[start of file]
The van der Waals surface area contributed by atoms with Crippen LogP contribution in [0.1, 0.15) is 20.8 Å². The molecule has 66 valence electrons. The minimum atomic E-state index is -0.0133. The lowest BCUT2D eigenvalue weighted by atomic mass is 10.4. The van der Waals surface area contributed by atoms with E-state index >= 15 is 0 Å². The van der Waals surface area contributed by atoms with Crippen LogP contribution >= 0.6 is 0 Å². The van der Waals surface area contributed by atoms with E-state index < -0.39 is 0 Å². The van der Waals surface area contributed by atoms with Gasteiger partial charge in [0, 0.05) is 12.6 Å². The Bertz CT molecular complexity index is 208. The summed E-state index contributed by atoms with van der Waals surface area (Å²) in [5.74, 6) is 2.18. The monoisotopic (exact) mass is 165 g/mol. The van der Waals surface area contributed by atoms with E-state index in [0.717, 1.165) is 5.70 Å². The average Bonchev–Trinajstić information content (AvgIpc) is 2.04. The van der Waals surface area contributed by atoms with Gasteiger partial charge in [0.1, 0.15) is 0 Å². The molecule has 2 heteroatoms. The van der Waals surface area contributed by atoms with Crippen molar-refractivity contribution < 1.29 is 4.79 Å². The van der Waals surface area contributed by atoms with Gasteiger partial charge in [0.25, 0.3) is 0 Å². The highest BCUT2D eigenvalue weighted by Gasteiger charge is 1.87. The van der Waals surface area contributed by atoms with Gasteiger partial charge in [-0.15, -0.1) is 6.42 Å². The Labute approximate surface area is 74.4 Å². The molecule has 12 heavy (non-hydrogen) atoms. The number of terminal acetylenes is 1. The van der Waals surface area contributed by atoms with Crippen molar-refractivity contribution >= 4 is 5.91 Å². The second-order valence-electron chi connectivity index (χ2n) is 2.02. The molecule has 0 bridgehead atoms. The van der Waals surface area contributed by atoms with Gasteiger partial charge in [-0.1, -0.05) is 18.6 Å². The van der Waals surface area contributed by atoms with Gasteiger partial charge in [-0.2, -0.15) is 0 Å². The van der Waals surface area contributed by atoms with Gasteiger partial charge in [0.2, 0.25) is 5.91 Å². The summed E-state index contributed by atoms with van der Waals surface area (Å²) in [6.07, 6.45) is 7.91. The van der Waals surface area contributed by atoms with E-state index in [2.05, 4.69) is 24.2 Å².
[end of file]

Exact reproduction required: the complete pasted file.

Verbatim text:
The van der Waals surface area contributed by atoms with Crippen LogP contribution in [0.1, 0.15) is 20.8 Å². The molecule has 66 valence electrons. The minimum atomic E-state index is -0.0133. The lowest BCUT2D eigenvalue weighted by atomic mass is 10.4. The van der Waals surface area contributed by atoms with E-state index >= 15 is 0 Å². The van der Waals surface area contributed by atoms with Crippen LogP contribution >= 0.6 is 0 Å². The van der Waals surface area contributed by atoms with E-state index < -0.39 is 0 Å². The van der Waals surface area contributed by atoms with Gasteiger partial charge in [0, 0.05) is 12.6 Å². The Bertz CT molecular complexity index is 208. The summed E-state index contributed by atoms with van der Waals surface area (Å²) in [5.74, 6) is 2.18. The monoisotopic (exact) mass is 165 g/mol. The van der Waals surface area contributed by atoms with E-state index in [0.717, 1.165) is 5.70 Å². The average Bonchev–Trinajstić information content (AvgIpc) is 2.04. The van der Waals surface area contributed by atoms with Gasteiger partial charge in [0.1, 0.15) is 0 Å². The molecule has 2 heteroatoms. The van der Waals surface area contributed by atoms with Crippen molar-refractivity contribution < 1.29 is 4.79 Å². The van der Waals surface area contributed by atoms with Gasteiger partial charge in [0.25, 0.3) is 0 Å². The highest BCUT2D eigenvalue weighted by Gasteiger charge is 1.87. The van der Waals surface area contributed by atoms with Gasteiger partial charge in [-0.15, -0.1) is 6.42 Å². The Labute approximate surface area is 74.4 Å². The molecule has 12 heavy (non-hydrogen) atoms. The number of terminal acetylenes is 1. The van der Waals surface area contributed by atoms with Crippen molar-refractivity contribution >= 4 is 5.91 Å². The second-order valence-electron chi connectivity index (χ2n) is 2.02. The molecule has 0 bridgehead atoms. The van der Waals surface area contributed by atoms with Gasteiger partial charge in [-0.1, -0.05) is 18.6 Å². The van der Waals surface area contributed by atoms with Gasteiger partial charge in [-0.2, -0.15) is 0 Å². The van der Waals surface area contributed by atoms with Gasteiger partial charge in [0.2, 0.25) is 5.91 Å². The summed E-state index contributed by atoms with van der Waals surface area (Å²) in [6.07, 6.45) is 7.91. The van der Waals surface area contributed by atoms with E-state index in [2.05, 4.69) is 24.2 Å².